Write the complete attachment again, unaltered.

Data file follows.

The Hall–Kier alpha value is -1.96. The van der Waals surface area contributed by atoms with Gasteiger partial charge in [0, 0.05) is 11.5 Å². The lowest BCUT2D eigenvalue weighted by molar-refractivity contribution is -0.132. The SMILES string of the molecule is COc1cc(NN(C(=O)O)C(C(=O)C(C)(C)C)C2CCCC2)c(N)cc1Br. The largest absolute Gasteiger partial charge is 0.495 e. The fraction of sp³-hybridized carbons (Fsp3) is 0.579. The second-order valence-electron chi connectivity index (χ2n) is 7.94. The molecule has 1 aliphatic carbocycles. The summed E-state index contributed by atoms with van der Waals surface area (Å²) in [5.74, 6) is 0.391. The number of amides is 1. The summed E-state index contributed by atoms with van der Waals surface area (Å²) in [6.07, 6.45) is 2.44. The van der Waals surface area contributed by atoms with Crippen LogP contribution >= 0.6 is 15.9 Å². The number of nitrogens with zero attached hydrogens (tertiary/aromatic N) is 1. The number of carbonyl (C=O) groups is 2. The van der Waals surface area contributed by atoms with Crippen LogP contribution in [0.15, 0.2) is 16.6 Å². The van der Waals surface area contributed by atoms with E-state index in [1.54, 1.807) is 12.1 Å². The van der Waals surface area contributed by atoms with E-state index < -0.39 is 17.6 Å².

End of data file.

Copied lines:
The Hall–Kier alpha value is -1.96. The van der Waals surface area contributed by atoms with Gasteiger partial charge in [0, 0.05) is 11.5 Å². The lowest BCUT2D eigenvalue weighted by molar-refractivity contribution is -0.132. The SMILES string of the molecule is COc1cc(NN(C(=O)O)C(C(=O)C(C)(C)C)C2CCCC2)c(N)cc1Br. The largest absolute Gasteiger partial charge is 0.495 e. The fraction of sp³-hybridized carbons (Fsp3) is 0.579. The second-order valence-electron chi connectivity index (χ2n) is 7.94. The molecule has 1 aliphatic carbocycles. The summed E-state index contributed by atoms with van der Waals surface area (Å²) in [5.74, 6) is 0.391. The number of amides is 1. The summed E-state index contributed by atoms with van der Waals surface area (Å²) in [6.07, 6.45) is 2.44. The van der Waals surface area contributed by atoms with Crippen LogP contribution >= 0.6 is 15.9 Å². The number of nitrogens with zero attached hydrogens (tertiary/aromatic N) is 1. The number of carbonyl (C=O) groups is 2. The van der Waals surface area contributed by atoms with Crippen LogP contribution in [0.15, 0.2) is 16.6 Å². The van der Waals surface area contributed by atoms with E-state index in [1.54, 1.807) is 12.1 Å². The van der Waals surface area contributed by atoms with E-state index < -0.39 is 17.6 Å².